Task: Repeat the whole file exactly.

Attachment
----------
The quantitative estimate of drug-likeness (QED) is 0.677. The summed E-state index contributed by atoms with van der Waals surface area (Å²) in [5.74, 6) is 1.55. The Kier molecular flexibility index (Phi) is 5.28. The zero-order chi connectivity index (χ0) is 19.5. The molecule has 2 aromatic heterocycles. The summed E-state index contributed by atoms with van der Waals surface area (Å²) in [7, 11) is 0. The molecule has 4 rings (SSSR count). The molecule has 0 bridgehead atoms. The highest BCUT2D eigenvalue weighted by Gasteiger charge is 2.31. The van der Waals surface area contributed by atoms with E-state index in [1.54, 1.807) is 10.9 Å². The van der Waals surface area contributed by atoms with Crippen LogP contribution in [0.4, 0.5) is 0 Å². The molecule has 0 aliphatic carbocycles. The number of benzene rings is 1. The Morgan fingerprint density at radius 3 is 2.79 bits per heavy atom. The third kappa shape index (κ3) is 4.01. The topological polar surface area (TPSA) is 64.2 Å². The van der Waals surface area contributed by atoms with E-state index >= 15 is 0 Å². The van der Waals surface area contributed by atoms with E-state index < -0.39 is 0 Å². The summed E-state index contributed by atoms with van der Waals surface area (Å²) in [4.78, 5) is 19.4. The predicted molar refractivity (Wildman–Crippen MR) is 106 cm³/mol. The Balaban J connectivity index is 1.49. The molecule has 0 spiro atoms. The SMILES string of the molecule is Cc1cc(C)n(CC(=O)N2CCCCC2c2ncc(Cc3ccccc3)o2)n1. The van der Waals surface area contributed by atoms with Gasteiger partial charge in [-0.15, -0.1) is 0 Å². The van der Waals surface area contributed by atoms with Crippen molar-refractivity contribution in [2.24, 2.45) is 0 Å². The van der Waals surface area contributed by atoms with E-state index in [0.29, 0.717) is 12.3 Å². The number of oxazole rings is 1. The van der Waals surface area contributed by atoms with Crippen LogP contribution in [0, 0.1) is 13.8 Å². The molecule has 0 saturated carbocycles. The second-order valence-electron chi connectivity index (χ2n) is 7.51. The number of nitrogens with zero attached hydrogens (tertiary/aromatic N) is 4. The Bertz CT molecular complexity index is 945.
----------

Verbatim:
The quantitative estimate of drug-likeness (QED) is 0.677. The summed E-state index contributed by atoms with van der Waals surface area (Å²) in [5.74, 6) is 1.55. The Kier molecular flexibility index (Phi) is 5.28. The zero-order chi connectivity index (χ0) is 19.5. The molecule has 2 aromatic heterocycles. The summed E-state index contributed by atoms with van der Waals surface area (Å²) in [7, 11) is 0. The molecule has 4 rings (SSSR count). The molecule has 0 bridgehead atoms. The highest BCUT2D eigenvalue weighted by Gasteiger charge is 2.31. The van der Waals surface area contributed by atoms with E-state index in [1.54, 1.807) is 10.9 Å². The van der Waals surface area contributed by atoms with Crippen LogP contribution in [0.4, 0.5) is 0 Å². The molecule has 0 aliphatic carbocycles. The number of benzene rings is 1. The Morgan fingerprint density at radius 3 is 2.79 bits per heavy atom. The third kappa shape index (κ3) is 4.01. The topological polar surface area (TPSA) is 64.2 Å². The van der Waals surface area contributed by atoms with E-state index >= 15 is 0 Å². The van der Waals surface area contributed by atoms with E-state index < -0.39 is 0 Å². The summed E-state index contributed by atoms with van der Waals surface area (Å²) in [4.78, 5) is 19.4. The predicted molar refractivity (Wildman–Crippen MR) is 106 cm³/mol. The Balaban J connectivity index is 1.49. The molecule has 0 spiro atoms. The SMILES string of the molecule is Cc1cc(C)n(CC(=O)N2CCCCC2c2ncc(Cc3ccccc3)o2)n1. The van der Waals surface area contributed by atoms with Gasteiger partial charge in [-0.15, -0.1) is 0 Å². The van der Waals surface area contributed by atoms with Crippen molar-refractivity contribution in [2.24, 2.45) is 0 Å². The van der Waals surface area contributed by atoms with E-state index in [0.29, 0.717) is 12.3 Å². The number of oxazole rings is 1. The van der Waals surface area contributed by atoms with Crippen LogP contribution in [0, 0.1) is 13.8 Å². The molecule has 0 saturated carbocycles. The second-order valence-electron chi connectivity index (χ2n) is 7.51. The number of nitrogens with zero attached hydrogens (tertiary/aromatic N) is 4. The Bertz CT molecular complexity index is 945.